<BLOCKQUOTE>quote:</font><HR>Carving is no longer the realm of the few, it is now the joy of the masses! Hurrah!!! <HR></BLOCKQUOTE>
So true, and as a result it has changed what we think about, create, and present to the masses who's expectations have changed.
In Warren Witherell's 1972 classic "How The Racers Ski" he stated: "Edge, and Then Turn". Now we would think: DUH!! However maybe it wasn't relative to the masses of that era. Unless you were skiing "way out there" with very skilled, accurate, precise, huge edge angles at high speed to get the old skis to arc (and they would), most skiers would cover zip codes from turn to turn with that approach. So we strove to appropriatly tailor our teaching to our perception of the needs of the masses, and to a certain extent that tailored our thinking and our own skiing (but for the few who explored "way out there").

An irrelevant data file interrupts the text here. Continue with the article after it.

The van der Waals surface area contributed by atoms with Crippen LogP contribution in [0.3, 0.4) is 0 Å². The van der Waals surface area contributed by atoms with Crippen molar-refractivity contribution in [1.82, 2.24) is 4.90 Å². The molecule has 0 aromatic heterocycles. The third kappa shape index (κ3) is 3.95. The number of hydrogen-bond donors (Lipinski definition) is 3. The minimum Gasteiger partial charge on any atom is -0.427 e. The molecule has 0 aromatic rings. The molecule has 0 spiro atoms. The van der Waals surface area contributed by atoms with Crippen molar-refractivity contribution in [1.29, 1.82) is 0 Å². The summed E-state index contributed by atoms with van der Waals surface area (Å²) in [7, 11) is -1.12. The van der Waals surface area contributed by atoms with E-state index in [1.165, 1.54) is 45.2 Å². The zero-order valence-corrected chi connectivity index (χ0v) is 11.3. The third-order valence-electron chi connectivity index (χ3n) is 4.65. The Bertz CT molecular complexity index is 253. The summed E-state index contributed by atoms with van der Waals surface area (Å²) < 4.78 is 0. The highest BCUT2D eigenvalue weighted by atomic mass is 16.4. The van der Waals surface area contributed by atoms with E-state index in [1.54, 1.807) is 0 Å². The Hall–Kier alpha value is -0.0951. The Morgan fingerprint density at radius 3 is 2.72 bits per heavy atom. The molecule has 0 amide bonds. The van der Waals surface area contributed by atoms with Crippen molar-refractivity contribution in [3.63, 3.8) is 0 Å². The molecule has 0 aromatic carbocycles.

Some of the expectations and desires of the masses have changed, some have not (safety, fun, freedom). What we explore and discover as valuable to us in our own skiing influences our perceptions of what we can share and teach to others, creating a new vision of what skiing can become in the future. Many (few or most?) people now have the opportunity learn to ski without ever developing the habits I used to win races and pass cert exams with 27 yrs ago. What was good'nuf then wouldn't cut it today.
We always have, and still do, and allways will ski by balancing while edging, pressuring and turning our skis. But I think we have evolved beyond the now unnecessary complexities of days gone by. The movement blends for different tasks have changed, to be simpler and more efficient I think, and I think (hope) they will continue to evolve to the enhancement of everyone's learning and increased enjoyment of our great sport.
Continued learning is the challenge. If it were easy it would be called snowboarding.
(which I also do by the way)
<FONT COLOR="#800080" SIZE="1">[ April 12, 2002 07:04 PM: Message edited 2 times, by Arcmeister ]</font>